Fears that Greece or Spain will exit the eurozone have rattled currency and stock markets worldwide, sending investors fleeing to the dollar in what they assume is a safe-haven asset.

The dollar is not a safe-haven asset, Rogers says, but he owns it merely because it’s in demand.”

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Bill Gross: The Global Monetary System Is Reaching Its Breaking Point

“Think JPM is the “whale” in the market? Think again. Bill Gross exposes the real food chains on Wall Street, and you may be surprised just who is truly the biggest “whale” in the “developed” world. Hint- it is the creature controlled by a Princeton economics professor.

From Pimco’s Bill Gross”

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Scott Walker Recall Vote This Tuesday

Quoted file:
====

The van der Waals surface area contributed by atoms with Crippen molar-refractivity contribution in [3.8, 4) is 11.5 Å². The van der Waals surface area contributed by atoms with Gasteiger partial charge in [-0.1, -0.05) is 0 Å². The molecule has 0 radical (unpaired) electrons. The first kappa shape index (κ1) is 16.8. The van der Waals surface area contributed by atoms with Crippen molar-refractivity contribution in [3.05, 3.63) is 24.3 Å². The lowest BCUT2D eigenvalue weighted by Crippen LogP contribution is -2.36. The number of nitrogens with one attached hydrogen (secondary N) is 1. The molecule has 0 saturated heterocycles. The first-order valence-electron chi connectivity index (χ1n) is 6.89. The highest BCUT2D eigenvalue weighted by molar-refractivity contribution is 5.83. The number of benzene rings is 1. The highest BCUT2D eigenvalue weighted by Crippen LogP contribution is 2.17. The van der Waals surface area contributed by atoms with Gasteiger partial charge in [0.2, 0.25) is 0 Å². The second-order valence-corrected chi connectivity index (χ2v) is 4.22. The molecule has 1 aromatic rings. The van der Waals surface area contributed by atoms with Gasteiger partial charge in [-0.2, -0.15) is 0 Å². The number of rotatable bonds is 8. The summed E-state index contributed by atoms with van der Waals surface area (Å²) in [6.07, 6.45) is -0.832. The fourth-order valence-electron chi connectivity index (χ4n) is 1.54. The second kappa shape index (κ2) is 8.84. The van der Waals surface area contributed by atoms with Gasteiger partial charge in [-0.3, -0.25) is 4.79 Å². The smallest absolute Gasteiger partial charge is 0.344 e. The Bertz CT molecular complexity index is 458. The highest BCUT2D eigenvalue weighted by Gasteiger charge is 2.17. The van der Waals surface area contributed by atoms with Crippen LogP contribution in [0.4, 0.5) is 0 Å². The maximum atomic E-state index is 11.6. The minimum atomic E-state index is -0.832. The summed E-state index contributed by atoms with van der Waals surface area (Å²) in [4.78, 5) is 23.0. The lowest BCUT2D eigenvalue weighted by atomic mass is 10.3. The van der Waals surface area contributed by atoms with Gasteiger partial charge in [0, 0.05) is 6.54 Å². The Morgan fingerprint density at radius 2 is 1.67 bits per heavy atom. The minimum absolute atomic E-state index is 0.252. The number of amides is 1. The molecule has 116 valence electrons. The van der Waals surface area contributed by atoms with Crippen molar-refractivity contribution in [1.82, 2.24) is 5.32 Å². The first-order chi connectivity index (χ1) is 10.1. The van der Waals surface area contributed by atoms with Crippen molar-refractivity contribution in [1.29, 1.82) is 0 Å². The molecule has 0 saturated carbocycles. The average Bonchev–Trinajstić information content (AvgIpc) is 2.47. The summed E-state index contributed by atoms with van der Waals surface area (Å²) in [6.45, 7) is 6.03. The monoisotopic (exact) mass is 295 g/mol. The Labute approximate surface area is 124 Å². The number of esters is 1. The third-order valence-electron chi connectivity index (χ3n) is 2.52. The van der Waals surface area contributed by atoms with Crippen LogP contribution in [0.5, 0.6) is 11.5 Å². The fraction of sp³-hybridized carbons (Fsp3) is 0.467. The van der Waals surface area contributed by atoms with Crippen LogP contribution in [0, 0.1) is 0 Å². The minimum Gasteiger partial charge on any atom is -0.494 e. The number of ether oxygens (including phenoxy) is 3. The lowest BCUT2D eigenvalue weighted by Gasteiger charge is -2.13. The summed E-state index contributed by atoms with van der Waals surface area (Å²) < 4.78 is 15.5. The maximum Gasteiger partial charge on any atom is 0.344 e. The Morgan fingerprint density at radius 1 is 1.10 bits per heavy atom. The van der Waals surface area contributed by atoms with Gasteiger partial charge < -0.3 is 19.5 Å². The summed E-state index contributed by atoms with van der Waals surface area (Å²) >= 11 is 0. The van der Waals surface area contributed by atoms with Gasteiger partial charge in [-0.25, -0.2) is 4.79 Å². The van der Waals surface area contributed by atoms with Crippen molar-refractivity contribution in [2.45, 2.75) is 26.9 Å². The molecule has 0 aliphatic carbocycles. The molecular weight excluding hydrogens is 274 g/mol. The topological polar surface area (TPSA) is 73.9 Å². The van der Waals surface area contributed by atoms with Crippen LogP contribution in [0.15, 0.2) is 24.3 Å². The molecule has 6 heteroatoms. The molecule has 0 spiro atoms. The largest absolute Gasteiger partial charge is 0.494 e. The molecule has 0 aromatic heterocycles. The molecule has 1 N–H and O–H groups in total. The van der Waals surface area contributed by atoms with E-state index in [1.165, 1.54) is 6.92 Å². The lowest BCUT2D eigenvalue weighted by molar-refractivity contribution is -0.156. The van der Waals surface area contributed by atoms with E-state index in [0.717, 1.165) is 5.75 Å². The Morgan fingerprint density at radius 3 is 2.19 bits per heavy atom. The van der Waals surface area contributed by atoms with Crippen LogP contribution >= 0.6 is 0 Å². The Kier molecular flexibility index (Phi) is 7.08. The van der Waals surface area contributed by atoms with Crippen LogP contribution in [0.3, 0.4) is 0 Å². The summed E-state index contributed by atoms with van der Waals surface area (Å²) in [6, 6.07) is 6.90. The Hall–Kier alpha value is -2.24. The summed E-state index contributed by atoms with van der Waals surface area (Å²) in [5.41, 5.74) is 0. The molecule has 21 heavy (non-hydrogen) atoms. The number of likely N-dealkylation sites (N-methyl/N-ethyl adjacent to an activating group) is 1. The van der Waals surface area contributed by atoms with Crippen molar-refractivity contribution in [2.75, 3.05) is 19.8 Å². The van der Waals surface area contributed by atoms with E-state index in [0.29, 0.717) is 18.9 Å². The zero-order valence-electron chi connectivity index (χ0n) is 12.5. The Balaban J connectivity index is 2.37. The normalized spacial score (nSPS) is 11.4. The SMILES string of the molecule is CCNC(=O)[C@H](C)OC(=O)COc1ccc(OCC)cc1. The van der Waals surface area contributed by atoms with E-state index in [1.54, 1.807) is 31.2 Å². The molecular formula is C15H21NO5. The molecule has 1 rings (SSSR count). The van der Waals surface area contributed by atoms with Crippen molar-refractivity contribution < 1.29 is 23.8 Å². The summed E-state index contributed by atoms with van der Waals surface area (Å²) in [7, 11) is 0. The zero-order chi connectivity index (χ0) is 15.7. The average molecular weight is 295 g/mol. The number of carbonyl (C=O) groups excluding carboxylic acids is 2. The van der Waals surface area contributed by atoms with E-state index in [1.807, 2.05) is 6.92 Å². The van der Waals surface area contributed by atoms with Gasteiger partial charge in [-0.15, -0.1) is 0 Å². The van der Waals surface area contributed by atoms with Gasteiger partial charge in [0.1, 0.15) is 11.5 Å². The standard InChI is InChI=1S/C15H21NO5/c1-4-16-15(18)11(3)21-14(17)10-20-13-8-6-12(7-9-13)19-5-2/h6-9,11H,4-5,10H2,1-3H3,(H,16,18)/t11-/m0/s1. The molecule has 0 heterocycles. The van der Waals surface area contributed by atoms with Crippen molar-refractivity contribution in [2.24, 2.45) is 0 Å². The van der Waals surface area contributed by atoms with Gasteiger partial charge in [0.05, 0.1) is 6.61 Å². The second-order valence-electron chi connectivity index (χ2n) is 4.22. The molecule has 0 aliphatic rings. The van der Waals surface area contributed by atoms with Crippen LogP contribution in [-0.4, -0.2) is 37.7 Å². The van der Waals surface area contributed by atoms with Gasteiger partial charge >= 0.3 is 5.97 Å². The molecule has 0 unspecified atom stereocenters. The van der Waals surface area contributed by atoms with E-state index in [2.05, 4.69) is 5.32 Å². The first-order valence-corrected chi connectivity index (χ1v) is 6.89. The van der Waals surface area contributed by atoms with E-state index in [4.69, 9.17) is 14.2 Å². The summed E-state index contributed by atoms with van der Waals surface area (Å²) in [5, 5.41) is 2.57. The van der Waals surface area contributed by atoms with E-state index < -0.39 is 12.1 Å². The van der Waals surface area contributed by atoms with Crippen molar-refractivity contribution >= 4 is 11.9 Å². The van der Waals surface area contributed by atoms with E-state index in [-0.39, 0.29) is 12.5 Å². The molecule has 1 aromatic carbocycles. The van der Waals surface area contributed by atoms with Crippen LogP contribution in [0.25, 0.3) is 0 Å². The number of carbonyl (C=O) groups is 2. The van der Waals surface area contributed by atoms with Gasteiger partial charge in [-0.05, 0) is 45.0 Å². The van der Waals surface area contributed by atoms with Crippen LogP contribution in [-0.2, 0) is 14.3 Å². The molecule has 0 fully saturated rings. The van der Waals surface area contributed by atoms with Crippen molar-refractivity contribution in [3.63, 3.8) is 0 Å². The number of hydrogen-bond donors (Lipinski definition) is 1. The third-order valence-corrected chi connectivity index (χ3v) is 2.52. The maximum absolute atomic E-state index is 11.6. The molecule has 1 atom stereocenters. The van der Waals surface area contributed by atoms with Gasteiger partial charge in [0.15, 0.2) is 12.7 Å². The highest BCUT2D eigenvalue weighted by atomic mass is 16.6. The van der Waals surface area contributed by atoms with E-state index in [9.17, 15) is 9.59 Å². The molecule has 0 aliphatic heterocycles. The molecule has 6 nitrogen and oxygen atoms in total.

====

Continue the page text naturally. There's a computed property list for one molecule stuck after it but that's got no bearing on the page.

Public-employee unions in Wisconsin have experienced a dramatic drop in membership — by more than half for the second-biggest union — since a law championed by Republican Gov. Scott Walker sharply curtailed their ability to bargain over wages and working conditions.

Now with Mr. Walker facing a recall vote Tuesday, voters will decide whether his policies in the centrist state should continue — or whether they have gone too far.

The election could mark a pivot point for organized labor.

Mr. Walker’s ouster would derail the political career of a rising Republican star and send a warning to other elected officials who are battling unions. But a victory for the governor, who has been leading his Democratic opponent in recent polls, would amount to an endorsement of an effort to curtail public-sector unions, which have been a pillar of strength for organized labor while private-sector membership has dwindled.

That could mean the sharp losses that some Wisconsin public-worker unions have experienced is a harbinger of similar unions’ future nationwide, union leaders fear. Failure to oust Mr. Walker and overturn the Wisconsin law “spells doom,” said Bryan Kennedy, the American Federation of Teachers’ Wisconsin president.